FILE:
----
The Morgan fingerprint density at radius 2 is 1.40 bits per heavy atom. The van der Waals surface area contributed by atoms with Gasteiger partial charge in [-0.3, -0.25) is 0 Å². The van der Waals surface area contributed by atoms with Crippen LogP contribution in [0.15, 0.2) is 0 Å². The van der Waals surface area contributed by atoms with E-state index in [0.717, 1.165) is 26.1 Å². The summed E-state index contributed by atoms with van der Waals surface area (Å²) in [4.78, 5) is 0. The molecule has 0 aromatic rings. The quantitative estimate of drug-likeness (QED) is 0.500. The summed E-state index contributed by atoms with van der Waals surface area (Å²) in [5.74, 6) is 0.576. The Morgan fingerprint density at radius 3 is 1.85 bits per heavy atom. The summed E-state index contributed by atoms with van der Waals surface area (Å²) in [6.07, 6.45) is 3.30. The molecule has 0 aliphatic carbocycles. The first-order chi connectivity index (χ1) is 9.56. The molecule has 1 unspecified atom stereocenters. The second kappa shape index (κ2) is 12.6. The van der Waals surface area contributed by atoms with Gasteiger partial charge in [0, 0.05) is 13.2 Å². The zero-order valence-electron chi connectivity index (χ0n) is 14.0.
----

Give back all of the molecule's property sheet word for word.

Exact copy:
The Morgan fingerprint density at radius 2 is 1.40 bits per heavy atom. The van der Waals surface area contributed by atoms with Gasteiger partial charge in [-0.3, -0.25) is 0 Å². The van der Waals surface area contributed by atoms with Crippen LogP contribution in [0.15, 0.2) is 0 Å². The van der Waals surface area contributed by atoms with E-state index in [0.717, 1.165) is 26.1 Å². The summed E-state index contributed by atoms with van der Waals surface area (Å²) in [4.78, 5) is 0. The molecule has 0 aromatic rings. The quantitative estimate of drug-likeness (QED) is 0.500. The summed E-state index contributed by atoms with van der Waals surface area (Å²) in [5.74, 6) is 0.576. The Morgan fingerprint density at radius 3 is 1.85 bits per heavy atom. The summed E-state index contributed by atoms with van der Waals surface area (Å²) in [6.07, 6.45) is 3.30. The molecule has 0 aliphatic carbocycles. The first-order chi connectivity index (χ1) is 9.56. The molecule has 1 unspecified atom stereocenters. The second kappa shape index (κ2) is 12.6. The van der Waals surface area contributed by atoms with Gasteiger partial charge in [0, 0.05) is 13.2 Å². The zero-order valence-electron chi connectivity index (χ0n) is 14.0.